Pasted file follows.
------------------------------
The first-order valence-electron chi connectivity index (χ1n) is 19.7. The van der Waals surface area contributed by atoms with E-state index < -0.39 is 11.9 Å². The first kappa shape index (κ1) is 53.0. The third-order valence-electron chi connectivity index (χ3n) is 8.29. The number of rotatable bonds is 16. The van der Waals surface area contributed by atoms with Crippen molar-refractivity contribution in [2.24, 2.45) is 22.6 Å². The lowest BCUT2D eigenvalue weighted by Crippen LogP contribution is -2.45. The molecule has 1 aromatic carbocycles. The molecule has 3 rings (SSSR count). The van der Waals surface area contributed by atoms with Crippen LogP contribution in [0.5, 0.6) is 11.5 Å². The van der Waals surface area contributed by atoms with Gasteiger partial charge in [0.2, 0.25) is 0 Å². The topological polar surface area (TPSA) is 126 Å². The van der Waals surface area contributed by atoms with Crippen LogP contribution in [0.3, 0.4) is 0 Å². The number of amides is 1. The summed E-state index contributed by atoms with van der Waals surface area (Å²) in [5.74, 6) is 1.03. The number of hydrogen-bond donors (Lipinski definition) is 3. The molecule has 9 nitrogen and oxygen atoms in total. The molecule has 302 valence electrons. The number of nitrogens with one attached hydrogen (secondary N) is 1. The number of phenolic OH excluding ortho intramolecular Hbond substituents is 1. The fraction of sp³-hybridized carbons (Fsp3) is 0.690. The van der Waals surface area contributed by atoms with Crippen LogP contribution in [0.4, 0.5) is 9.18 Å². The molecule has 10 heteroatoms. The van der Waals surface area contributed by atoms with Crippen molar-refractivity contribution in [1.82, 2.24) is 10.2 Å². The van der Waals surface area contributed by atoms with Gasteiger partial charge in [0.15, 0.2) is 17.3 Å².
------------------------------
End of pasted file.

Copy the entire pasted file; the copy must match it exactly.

The first-order valence-electron chi connectivity index (χ1n) is 19.7. The van der Waals surface area contributed by atoms with E-state index < -0.39 is 11.9 Å². The first kappa shape index (κ1) is 53.0. The third-order valence-electron chi connectivity index (χ3n) is 8.29. The number of rotatable bonds is 16. The van der Waals surface area contributed by atoms with Crippen molar-refractivity contribution in [2.24, 2.45) is 22.6 Å². The lowest BCUT2D eigenvalue weighted by Crippen LogP contribution is -2.45. The molecule has 1 aromatic carbocycles. The molecule has 3 rings (SSSR count). The van der Waals surface area contributed by atoms with Crippen LogP contribution in [0.5, 0.6) is 11.5 Å². The van der Waals surface area contributed by atoms with Gasteiger partial charge in [0.2, 0.25) is 0 Å². The topological polar surface area (TPSA) is 126 Å². The van der Waals surface area contributed by atoms with Crippen LogP contribution in [0.3, 0.4) is 0 Å². The number of amides is 1. The summed E-state index contributed by atoms with van der Waals surface area (Å²) in [5.74, 6) is 1.03. The number of hydrogen-bond donors (Lipinski definition) is 3. The molecule has 9 nitrogen and oxygen atoms in total. The molecule has 302 valence electrons. The number of nitrogens with one attached hydrogen (secondary N) is 1. The number of phenolic OH excluding ortho intramolecular Hbond substituents is 1. The fraction of sp³-hybridized carbons (Fsp3) is 0.690. The van der Waals surface area contributed by atoms with Crippen LogP contribution in [0.4, 0.5) is 9.18 Å². The molecule has 10 heteroatoms. The van der Waals surface area contributed by atoms with Crippen molar-refractivity contribution in [1.82, 2.24) is 10.2 Å². The van der Waals surface area contributed by atoms with Gasteiger partial charge in [0.15, 0.2) is 17.3 Å².